Op-ed: How Antisemitism is Ingrained Into the Russia-Ukraine War


Kayla Shiao

Antisemitism has played an increasing role in Putin’s invasion and war efforts against Ukraine.

Isabel Baron, contributor

Eastern Europe has dealt with antisemitism in different capacities for centuries on end, but Russian President Vladimir Putin’s recent statement regarding his mission to, among other things, “denazify” Ukraine takes it to an extreme that hasn’t been seen for decades. The implications of Putin’s rhetoric are more dangeous than in years past; the loaded antisemitic statements that have been following the Russia-Ukraine war since the beginning of the conflict should be a topic of concern for not only Ukranian and Russian Jews, but Jews everywhere.

While Putin himself is actually one of the least openly antisemitic Russian leaders in recent history (a low bar to cross), Russia as a country has a lengthy history of antisemitic practices. However, Putin’s most recent statement has caused speculation about what exactly Russia’s long-term goal is in regards to Jews on the Eastern Bloc. The term “denazification” alludes to Germany and the process that ensued after the second world war; Putin’s statement is not only politically incorrect, but also fuels anti-Ukrainian sentiment among Russian citizens.

Post World War II, other countries worked to denazify West Germany by removing high-ranking Nazi officials from power. Putin urges Russia to push towards a similar goal, but he equates the Nazis to the Ukranian leaders pushing for democracy, like President Volodymyr Zelenskyy. Putin’s fear of Ukraine’s increasingly democratic government, as well as the possiblity of Ukraine joining NATO, drives his choice of words; while his verbiage may be historically incorrect, that may be what makes it the perfect piece of propaganda.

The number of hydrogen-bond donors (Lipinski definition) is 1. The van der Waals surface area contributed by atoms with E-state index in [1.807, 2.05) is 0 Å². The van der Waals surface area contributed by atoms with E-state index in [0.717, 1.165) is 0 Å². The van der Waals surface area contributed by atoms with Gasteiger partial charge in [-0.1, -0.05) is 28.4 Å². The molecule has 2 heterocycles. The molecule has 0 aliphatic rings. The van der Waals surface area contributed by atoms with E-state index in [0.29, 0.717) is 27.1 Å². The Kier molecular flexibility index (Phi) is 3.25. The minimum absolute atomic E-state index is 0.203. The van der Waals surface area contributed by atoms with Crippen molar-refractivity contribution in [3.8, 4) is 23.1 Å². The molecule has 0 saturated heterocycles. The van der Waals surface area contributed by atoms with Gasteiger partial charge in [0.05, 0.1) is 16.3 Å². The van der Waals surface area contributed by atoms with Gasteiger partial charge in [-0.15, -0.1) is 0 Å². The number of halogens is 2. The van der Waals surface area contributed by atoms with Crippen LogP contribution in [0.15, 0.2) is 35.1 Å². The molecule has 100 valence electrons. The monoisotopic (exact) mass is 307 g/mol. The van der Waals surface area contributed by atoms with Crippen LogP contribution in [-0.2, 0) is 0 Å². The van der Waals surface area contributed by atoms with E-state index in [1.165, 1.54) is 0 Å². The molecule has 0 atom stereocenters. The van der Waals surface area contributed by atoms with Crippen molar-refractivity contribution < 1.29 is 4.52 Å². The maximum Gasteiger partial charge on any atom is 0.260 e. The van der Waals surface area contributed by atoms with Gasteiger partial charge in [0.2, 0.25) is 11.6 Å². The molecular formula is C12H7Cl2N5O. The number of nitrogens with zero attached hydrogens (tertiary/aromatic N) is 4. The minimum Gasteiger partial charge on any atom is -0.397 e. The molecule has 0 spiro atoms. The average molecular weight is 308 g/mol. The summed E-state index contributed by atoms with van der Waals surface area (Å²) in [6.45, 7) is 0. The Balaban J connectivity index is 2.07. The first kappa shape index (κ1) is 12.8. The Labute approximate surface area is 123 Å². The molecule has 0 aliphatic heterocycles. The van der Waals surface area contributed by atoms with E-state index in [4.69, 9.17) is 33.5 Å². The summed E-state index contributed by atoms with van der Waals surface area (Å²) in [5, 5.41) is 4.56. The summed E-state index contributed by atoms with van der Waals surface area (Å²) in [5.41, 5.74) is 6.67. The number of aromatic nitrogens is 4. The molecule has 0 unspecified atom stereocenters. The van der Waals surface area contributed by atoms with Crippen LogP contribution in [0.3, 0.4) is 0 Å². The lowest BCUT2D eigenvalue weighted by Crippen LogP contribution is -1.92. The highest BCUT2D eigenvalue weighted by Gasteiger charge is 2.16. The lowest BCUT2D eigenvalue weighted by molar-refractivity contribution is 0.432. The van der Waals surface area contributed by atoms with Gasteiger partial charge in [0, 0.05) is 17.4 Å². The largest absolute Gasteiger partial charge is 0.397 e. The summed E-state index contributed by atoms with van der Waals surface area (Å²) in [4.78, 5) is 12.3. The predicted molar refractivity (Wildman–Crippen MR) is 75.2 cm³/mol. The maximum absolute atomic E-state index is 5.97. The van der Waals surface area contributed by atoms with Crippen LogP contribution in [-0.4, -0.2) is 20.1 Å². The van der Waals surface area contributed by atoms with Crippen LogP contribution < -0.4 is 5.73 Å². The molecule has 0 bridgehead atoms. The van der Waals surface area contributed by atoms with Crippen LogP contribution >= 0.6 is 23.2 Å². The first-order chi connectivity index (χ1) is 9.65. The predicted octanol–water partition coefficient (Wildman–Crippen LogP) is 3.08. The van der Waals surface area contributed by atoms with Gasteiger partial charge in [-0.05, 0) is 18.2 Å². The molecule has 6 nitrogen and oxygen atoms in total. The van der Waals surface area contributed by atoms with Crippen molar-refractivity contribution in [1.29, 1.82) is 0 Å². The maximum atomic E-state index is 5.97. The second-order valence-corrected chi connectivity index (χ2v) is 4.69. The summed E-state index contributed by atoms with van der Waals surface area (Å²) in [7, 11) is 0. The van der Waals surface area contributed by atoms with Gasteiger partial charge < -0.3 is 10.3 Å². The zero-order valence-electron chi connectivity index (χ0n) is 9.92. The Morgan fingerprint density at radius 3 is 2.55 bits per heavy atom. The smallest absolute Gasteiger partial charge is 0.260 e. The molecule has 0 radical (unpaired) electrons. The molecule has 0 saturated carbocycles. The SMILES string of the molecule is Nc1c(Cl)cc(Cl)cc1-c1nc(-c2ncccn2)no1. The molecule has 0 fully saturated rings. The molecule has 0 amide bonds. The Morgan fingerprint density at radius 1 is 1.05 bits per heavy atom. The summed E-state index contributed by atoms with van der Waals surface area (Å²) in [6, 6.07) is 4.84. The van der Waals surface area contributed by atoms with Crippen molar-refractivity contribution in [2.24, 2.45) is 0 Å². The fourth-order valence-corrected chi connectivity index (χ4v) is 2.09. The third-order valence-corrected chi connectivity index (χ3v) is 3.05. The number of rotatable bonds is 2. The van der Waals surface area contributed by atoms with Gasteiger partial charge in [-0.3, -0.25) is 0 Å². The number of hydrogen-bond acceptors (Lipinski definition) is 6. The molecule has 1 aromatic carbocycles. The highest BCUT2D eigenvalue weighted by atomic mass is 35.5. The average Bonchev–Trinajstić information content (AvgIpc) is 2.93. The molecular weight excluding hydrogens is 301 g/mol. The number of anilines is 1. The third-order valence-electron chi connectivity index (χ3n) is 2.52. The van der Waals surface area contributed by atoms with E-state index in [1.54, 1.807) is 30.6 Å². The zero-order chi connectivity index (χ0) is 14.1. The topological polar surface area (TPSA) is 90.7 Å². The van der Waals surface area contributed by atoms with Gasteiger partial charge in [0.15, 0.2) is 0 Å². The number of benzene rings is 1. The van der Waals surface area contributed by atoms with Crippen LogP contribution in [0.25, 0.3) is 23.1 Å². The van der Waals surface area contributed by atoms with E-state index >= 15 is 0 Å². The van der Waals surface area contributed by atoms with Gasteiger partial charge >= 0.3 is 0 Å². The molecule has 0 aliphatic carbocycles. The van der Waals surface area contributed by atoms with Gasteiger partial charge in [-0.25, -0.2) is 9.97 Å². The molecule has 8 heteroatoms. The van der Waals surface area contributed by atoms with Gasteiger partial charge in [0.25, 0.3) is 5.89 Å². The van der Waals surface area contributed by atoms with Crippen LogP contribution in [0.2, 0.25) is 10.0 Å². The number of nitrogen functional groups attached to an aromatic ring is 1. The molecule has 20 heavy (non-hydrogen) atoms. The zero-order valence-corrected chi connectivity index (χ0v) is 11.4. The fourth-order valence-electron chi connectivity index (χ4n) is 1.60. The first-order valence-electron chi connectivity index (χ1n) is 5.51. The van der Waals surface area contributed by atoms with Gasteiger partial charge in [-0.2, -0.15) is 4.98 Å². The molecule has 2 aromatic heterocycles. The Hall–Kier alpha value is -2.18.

Russia has deep connections to World War II and the historical denazification of Germany. There were roughly 24 million military and civilian deaths in the Soviet Union alone from helping the Allies defeat Nazi Germany, a substantial loss for Russian forces. Putin’s framing of Ukraine as in desperate need of ‘denazification’ draws the comparison that anything coming from the West is Nazism at its core. Combine the censorship of Russian media with Putin’s fear of Western democratic ideals and Ukraine becomes the perfect subject for hateful rhetoric that attempts to unite Russian citizens under the ideals of antisemitism.

Zelenskyy is also Jewish, begging the question of how the Jewish leader of a democratically run country could possibly be supporting Nazism when his ideals go against the very basis of Nazism. It’s a typical antisemitic ploy to flip the narrative by claiming that Jews are the actual Nazis while other demographics, such as white nationalists, are the true victims. By targeting the Jewish head of Ukraine’s government, Putin is essentially attempting to persuade Russian citizens that Judaism and democracy are the actual forms of Nazism they need to stay wary of. Russia’s Deputy Chairman of the Security Council, Dmitry Medvedev, even went as far as to claim Zelenskyy acted as a Jewish ‘Sonderkommando,’ a term for an incarcerated Jew who was forced to discard the bodies from gas chambers during the Holocaust. Putin intentionally chose a topic that many Russians have deep-seated feelings about and spun it to villainize Ukraine, Jews and democracy, while simultaneously painting Russia as the victim. Unfortunately, many Russians believe him.

Putin’s tactic of leveraging antisemitism to amass Russian approval for his war efforts is despicable, but generally unsurprising considering the base he’s catering to. White Christian nationalists have largely supported the Kremlin since he came to power nearly a decade ago, and villainizing the Jewish population as the true Nazis only feeds into the antisemitic narrative that has been carried on for years by this crowd. Putin represents the prototypical authoritarian strongman that laments many of the same changes to Western society as those on the far right do. It’s one of the primary reasons that many hardcore Republicans support his invasion of Ukraine, fearful of what true democracy is capable of.

In times such as these, it’s important to listen to those both affected by and educated on the issue. There have been many protests against Russian invasion and fundraisers for Ukrainian citizens here at Northeastern, as well as a multitude of different ways to support Ukrainian citizens and spread awareness. For the sake of the Jewish community of Ukraine as well as Jews across the world, we must view Putin’s speech as the antisemitic dogwhistle that it is.

Isabel Baron is a first year journalism major at the University. She can be reached at [email protected].